Anonymous said...

You are so right, Brenda...I first however have to get through this paring down and moving business (puff, puff, pant, pant)!! WOW, I never thought I would feel SO OLD by age 60!! We are still hoping our desire to go to school comes, but not with so much hope as we had...looking like they will not have enough students to do this. But we have to do something with the time we have as soon as we can, we need to look further into some other options we thought of and see what GOD works out of all of these ideas!! We know HE has some purpose for us...cause we are still alive!! Glad to hear about the crochet...that helps my arthritis SO MUCH...and if my little 10 yr old (at the time) grandson can learn off instruction for such on the internet, surely you can too...I encourage you in this venture. The way to get cheap yarn for me has been to take hubby (2 coupons per trip) and go to Michael's. Truthfully most of it was 40% off that way...and about the time I needed more yarn, we would be near Michael's again!!
Elizabeth in NC

Branch Living said...

Although I work full time and hold 2 jobs, I still find I have a bit more time now that my children are leaving the nest... just a bit!

Anonymous said...

Brenda, along with the good ideas you are already exploring, a wonderful book you might look at is The Intentional Woman, by Carol Travilla and Joan C. Webb. As an "older, middle-aged" woman, I've been amazed and stirred as I read and work through the exercises. The book is a great help for focused use of time. Blessings, Sharon

Kim said...

Thank you. I'm facing an empty nest in a month and kind of dreading it. My thoughts have been running along this line.

Anonymous said...

great post brenda. next month son #2 leaves for college. i thought last fall my heart would break when the first one left. sometimes i think i can't face the pain that being a parent of 5 children brings, as i have health issues also. i feel my life changing. and i don't like it. :(

Poussy Stitches My Love said...

Merveilleux !

bisous de FRANCE

Cheri said...

Wise words. I have intermediate piano skills. But when asked by a local choir director if I would accompany the choir, I said 'yes' (what was I thinking!).

It is a good challenge though and I love to practice and love the people. I think my skills are improving as well.

My negative self talk would have discouraged me from doing this, but I so glad that in a moment of insanity :) I said 'yes'!

And I, too, eagerly wait to hear what your new endeavor will be.

Vee said...

It is strange what we do to ourselves...listening to those negative voices. Say, if you ever have the chance to see Seven Days in Utopia, you might really enjoy it as it discusses some of the things you've mentioned here.

The good thing about revisiting crochet or quilting or anything is that there is some wonderful video on You Tube where a sainted soul, not an evil art teacher, has had the patience to carefully explain.

My secret hope is that you'll turn your attention to writing or editing much of what you've already written. There's a book sitting right here in this blog...a wonderful one, a helpful one...a God-honoring one.

Anonymous said...

This is where I find myself headed at age 53 and two teens still home, BUT the dear friend I cared for who was ill for years passed away at Thanksgiving and I am left with a huge block of time and feeling lost, former things no longer catch my interrest , new things seem frightening in some sister age 50 says the same thing is happening to her, is this just another hormone bump in the road??? Karen

cheryl (Copperswife) said...

Blessings to you, Brenda, as you ponder and consider what the future might hold for you. Oh, those evil art teachers and naysayers. Why do we listen to them when we should be listening to the One who loves us like no other!

Sylvia said...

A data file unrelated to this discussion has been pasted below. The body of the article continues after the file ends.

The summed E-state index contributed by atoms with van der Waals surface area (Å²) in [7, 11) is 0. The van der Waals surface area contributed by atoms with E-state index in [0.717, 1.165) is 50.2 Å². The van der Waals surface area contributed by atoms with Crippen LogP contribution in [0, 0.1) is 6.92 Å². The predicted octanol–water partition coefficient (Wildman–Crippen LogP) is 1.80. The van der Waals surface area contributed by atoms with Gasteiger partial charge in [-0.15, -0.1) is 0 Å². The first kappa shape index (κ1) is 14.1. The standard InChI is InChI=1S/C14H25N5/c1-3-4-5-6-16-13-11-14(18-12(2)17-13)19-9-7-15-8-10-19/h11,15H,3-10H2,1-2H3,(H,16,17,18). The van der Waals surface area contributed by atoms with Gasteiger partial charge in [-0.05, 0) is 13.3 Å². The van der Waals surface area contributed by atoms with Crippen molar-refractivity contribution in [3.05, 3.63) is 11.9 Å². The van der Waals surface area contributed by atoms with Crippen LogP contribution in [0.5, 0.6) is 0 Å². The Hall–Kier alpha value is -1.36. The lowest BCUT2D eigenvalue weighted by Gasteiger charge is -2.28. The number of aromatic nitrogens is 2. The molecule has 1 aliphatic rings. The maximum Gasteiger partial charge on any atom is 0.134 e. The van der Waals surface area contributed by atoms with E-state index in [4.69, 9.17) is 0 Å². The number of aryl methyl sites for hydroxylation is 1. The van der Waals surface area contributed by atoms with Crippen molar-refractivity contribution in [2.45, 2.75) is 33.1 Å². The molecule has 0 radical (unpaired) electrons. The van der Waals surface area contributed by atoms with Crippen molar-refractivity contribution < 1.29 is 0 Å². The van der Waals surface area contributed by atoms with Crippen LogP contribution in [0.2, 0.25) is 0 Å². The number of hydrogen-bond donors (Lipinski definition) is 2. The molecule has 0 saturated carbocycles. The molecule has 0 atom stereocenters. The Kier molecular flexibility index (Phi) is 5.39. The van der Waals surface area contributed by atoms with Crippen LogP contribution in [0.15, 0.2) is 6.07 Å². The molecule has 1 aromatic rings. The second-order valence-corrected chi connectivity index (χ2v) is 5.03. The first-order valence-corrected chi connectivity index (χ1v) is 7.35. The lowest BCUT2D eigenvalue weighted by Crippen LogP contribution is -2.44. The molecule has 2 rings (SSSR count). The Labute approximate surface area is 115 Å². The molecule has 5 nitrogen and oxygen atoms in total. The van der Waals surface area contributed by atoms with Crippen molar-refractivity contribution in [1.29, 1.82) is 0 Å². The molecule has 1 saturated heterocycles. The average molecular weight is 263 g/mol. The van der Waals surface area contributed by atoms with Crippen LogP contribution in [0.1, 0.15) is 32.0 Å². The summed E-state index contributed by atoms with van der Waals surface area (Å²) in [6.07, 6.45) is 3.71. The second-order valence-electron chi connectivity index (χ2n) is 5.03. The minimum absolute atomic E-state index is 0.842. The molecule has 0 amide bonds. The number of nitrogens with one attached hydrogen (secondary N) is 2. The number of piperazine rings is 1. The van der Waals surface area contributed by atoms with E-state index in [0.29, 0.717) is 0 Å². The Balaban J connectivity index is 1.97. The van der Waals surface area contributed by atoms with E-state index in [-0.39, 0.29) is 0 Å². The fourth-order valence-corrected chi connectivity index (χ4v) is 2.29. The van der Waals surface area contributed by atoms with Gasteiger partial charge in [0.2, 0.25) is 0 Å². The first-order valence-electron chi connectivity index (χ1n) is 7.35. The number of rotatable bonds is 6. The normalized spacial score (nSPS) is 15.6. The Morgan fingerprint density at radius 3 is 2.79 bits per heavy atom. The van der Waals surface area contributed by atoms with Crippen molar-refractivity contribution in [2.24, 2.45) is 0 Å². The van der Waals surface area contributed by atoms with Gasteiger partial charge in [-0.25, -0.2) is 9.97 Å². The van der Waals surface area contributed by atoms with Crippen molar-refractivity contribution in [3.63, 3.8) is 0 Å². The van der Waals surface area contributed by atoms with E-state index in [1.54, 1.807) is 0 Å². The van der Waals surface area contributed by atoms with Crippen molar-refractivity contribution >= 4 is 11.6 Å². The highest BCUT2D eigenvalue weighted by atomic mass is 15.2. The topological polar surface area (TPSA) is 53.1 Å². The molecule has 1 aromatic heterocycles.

I understand so well some of what you are feeling. I taught for 25 years and retired early when my only child, a daughter, was starting middle school. We had the best time going to school activities and sporting events. I spent my time running her to activities and loved it. She graduated from high school in May and will be attending a university five hours from home. My husband is still working and now I am finding myself looking for ways to fill my time. There are many volunteer opportunities in my area, so I am looking into some of those. I love reading your writing and have used many of your ideas. I know I am going to work on stocking my pantry with the help you have given.

Anonymous said...

Great post. Brenda. I don't know about you, but I need the "extra" time that a smaller household results in just to keep up with things. I am not as quick as I used to be, and I don't have as much energy. And that's OK! A slower life has always suited me best, and now it seems I'll have it. (especially when I am out of work at the end of the month). Like you, I'm taking up creative activities again, and you know what? I am unstuck; I didn't even know how stuck I was. Results don't matter so much; it's the enjoyment of the process and the experimenting that matters. Aren't we lucky to be in this season?


Deanna Rabe - Creekside Cottage Blog said...

I am going to second what Vee said. There is an amazing book or two in the content of this blog.

I am in the stage of raising young children, guiding young adult children, helping my husband and now we have a small store as well! No time left.

However, I see that every year I gain something when something else is "lost." So I look forward with your encouragement, for one, to what lies ahead. Maybe I will improve my piano skills - even if it is just for my pleasure.


Karen Andreola said...

So, you moved around often, too. A gypsy is used to traveling light. I understand.

A woman, at a much older age than yourself (age 70) started painting because her fingers with arthritis didn't work well enough to continue her wool-on-linen crewel embroidery. You know who I'm talking about, don't you? Grandma Moses. I was thrilled to see one of her paintings in Philadelphia. When I returned ten years later it was gone. I inquired but no one could give me an answer.

Grandma Moses crossed my mind at your mention of folk art leanings in your younger days. I have a book of her paintings. Perhaps such a book from the library will inspire you to pick up your paint brushes.
Karen A.

Front Porch Grace said...

Thank you.

"Therefore encourage one another and build one another up, just as you are doing." (1 Thessalonians 5:11 ESV)

Your words are daily blessings of encouragement.

Mama Squirrel said...

You had an evil art teacher, I have an evil sewing machine that fights me at every turn. But if I can conquer my beast, you can too, and yours is probably better behaved. :-)